The Plot Against Harry (1969/1989)

The Plot Against Harry

Dir. Michael Roemer, 1969, or maybe 1989

Released in 1989, two full decades after it was made, Wes Anderson listed The Plot Against Harry as one of his ten favourite movies about New York, saying it was very gentle and non-violent. It’s an appropriately bizarre choice from a man who gave the same distinction to New Jack City, a film he had never actually seen.

Martin Priest plays Harry Plotnick, a gangster who is released from prison. Although he maintains his mafia ties, Harry decides to start over after he is unexpectedly reunited with his grown children, and then diagnosed with an enlarged heart. Though he tries to make a new life as a caterer, he can’t quite escape his past.

The Plot Against Harry is a bit of a misnomer. It’s more atmosphere than story, and its dated 1960s setting gives the film a moody, psychedelic film like nothing else out there. My mom, who was a Jewish teenager in the 1960s, said it was very much like that. B+

Rock and Roll Is Dead (May it Never Die): A Pop Revival Primer, Epilogue

Well, guys this is it.

I mean it. The very month, February 2014, is probably the end of Pop Revival as a viable genre. Most of the time, genres fizzle out, get buried beneath some new hot sound, or drag on for years beyond their natural lifespans; the point being, when genres die, people usually don’t notice.

Then, in a month that isn’t even over, three things happened. Dum Dum Girls released Too True, an album that stayed true to the attitude that made them a hit, while happily abandoning the original sound. Then, Vivian Girls performed their last show ever; saying as much themselves before pounding out a rocking set, and getting their pictures taken, sweaty and visibly shaken.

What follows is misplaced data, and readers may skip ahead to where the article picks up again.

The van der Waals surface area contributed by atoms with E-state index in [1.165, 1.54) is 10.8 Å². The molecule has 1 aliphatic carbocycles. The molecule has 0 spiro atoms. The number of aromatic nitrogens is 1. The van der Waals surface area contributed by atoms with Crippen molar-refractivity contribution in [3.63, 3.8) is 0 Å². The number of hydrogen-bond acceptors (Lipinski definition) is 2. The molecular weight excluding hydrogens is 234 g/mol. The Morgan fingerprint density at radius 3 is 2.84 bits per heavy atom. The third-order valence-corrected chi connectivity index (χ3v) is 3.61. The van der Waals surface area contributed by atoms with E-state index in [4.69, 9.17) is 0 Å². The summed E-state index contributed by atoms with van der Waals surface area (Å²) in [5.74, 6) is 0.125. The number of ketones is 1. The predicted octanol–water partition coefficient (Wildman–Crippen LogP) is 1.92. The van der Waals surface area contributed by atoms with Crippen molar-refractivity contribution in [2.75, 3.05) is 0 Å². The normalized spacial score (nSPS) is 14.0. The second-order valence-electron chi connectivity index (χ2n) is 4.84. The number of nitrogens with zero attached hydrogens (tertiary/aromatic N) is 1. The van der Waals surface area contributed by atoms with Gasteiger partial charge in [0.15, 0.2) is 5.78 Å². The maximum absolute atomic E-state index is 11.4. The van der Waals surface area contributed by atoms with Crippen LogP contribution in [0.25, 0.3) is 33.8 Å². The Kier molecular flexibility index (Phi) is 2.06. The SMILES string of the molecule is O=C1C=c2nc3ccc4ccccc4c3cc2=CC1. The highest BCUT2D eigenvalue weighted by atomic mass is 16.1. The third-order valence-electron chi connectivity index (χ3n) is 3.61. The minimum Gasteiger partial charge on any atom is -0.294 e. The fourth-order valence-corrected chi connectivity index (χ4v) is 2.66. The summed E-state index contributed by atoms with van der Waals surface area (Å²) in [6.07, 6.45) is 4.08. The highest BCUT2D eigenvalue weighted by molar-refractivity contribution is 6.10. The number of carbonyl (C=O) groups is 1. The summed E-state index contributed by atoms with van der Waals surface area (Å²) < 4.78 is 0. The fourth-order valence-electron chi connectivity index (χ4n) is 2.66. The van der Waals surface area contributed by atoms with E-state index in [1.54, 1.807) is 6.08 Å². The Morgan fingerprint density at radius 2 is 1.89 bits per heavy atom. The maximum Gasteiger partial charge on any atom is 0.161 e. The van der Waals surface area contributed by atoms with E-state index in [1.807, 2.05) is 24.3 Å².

Third, Arctic Monkeys won best band and best album at the BRIT awards. Not living in Great Britain myself, I don’t know whether their win was expected, but it definitely wasn’t warranted. AM was a thoroughly mediocre affair that awkwardly utilized hip-hop beats; the few songs that didn’t get that treatment were alright. But then they came up to accept their award.

Immediately this was called “controversy,” and though it wasn’t immediately clear why, it soon began to make sense. Arctic Monkeys had been on a lot of minds leading up to the awards. Actor Robert Webb wondered aloud “didn’t Arctic Monkeys use to sound Northern?” Indeed, the band has lived out most of its existence in the Mojave Desert, and Alex Turner’s speech revealed an attitude that’s normal in America– hell, it’s cliché in America. The desire to keep British music British is understandable, but something has broken there.

All the way back in 2006, when Arctic Monkeys first infested the airwaves, the next big thing was being born. In returning to the pop standards of the 1960s, Pop Revival was finding a way forward. It had birthed something totally new, a defining sound for a new era. Nobody could have known when this decade began, but it was coming. It was coming from Los Angeles, from Perth, from rural Virginia, from Aix-en-Provence. In short, it was coming from everywhere but Britain.

To be continued…

Seeking Asian Female (2013)

Seeking Asian Female
Dir. Debbie Lum, 2013